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One Bitcoin Transaction Emits 300kg CO₂ in Sichuan: IOTA Fan

Bitcoin miners operating from the hydropower-rich Chinese province of Sichuan are increasing the carbon footprints in the area, according to a rival cryptocurrency enthusiast.

"But Bitcoin Mining is done with clean energy." No, it is not. In LCA, the mix of the grid should always be used, as long as it is not self-generated. There are six local power grids in China, the majority of Bitcoin mining takes place in the Sichuan region. #BTC #Mining (1/4) — Morz ⌛ (@mutex_bln) September 3, 2019

Morz, a pseudonym who claims to be an environmentalist and IOTA follower, today contended that validating one bitcoin transaction in Sichuan produces 300 kilograms of carbon dioxide (CO₂). The so-called researcher explained that while Sichuan has the most significant number of hydropower plants, the green grids provide electricity with the additional assistance of the neighboring Central China Local Grid, which “causes over 500g CO₂ per Kwh.”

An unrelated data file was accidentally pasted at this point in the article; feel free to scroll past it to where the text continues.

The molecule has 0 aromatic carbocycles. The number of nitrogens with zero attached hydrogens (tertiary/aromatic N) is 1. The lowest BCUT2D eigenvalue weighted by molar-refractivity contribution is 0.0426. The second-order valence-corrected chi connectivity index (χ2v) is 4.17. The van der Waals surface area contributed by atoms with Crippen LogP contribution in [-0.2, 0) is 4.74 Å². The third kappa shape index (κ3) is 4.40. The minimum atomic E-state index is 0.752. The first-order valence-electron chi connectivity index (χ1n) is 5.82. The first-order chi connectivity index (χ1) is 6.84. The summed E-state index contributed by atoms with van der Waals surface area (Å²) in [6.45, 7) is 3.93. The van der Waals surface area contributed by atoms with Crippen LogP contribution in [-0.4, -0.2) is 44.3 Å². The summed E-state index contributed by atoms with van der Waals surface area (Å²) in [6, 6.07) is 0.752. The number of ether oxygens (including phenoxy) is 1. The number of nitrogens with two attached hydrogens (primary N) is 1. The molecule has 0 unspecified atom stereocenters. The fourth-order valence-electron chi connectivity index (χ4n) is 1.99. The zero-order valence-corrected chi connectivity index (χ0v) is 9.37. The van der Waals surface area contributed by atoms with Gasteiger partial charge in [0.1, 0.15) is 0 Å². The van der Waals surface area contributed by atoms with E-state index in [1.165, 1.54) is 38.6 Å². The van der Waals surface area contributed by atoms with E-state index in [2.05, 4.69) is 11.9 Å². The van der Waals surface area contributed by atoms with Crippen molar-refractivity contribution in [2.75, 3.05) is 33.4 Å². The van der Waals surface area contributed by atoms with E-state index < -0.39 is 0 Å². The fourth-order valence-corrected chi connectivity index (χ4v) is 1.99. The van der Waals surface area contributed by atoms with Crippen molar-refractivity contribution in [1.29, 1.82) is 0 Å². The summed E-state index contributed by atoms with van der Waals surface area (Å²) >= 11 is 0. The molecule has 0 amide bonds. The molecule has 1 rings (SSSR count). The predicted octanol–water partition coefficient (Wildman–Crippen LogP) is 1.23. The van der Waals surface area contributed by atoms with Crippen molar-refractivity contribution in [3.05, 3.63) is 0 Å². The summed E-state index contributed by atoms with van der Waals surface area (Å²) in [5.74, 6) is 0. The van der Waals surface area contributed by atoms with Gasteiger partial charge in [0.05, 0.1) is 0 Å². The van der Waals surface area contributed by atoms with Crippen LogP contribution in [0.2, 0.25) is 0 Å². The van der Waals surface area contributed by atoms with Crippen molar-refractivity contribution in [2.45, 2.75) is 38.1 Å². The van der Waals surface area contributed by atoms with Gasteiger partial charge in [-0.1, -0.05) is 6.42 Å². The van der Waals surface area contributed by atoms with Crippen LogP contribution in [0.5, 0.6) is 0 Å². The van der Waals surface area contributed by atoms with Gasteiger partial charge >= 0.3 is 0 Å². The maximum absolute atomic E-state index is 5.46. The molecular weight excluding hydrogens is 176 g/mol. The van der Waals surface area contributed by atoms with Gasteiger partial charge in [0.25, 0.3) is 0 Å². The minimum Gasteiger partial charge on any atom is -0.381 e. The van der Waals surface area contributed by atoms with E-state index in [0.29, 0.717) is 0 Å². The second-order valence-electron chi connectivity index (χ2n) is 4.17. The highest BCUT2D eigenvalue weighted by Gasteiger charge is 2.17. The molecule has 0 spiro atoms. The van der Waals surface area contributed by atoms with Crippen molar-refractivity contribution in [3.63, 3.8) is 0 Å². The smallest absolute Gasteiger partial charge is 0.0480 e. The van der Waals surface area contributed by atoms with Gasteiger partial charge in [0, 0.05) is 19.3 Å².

“This,” said Morz, “means that a transaction there generates an average of about 300 kg CO₂. That is one-third of the acceptable budget per year and person. If you use bitcoin, you should not eat meat, drive a car or go on holiday by plane.”

Carbon emission records of Central China Regional Grid | Image Credits: MDPI 

Not so Green

The analogy occurs at the time when the mainstream media has called on bitcoin for consuming as much power as a country. The cryptocurrency, whose network relies on machines with high computing power to validate and confirm transactions, requires an average of 64.15 Twh to function. That is more than what Switzerland and Czechia use annually, as per the Cambridge Bitcoin Electricity Consumption Index.

Alex de Vries, a Bitcoin expert at PwC, builds the narrative further by claiming that bitcoin uses more energy per transaction than all the world’s banks combined.

Some voices differ, meanwhile. According to Jonathan Koomey, a lecturer at Stanfor...

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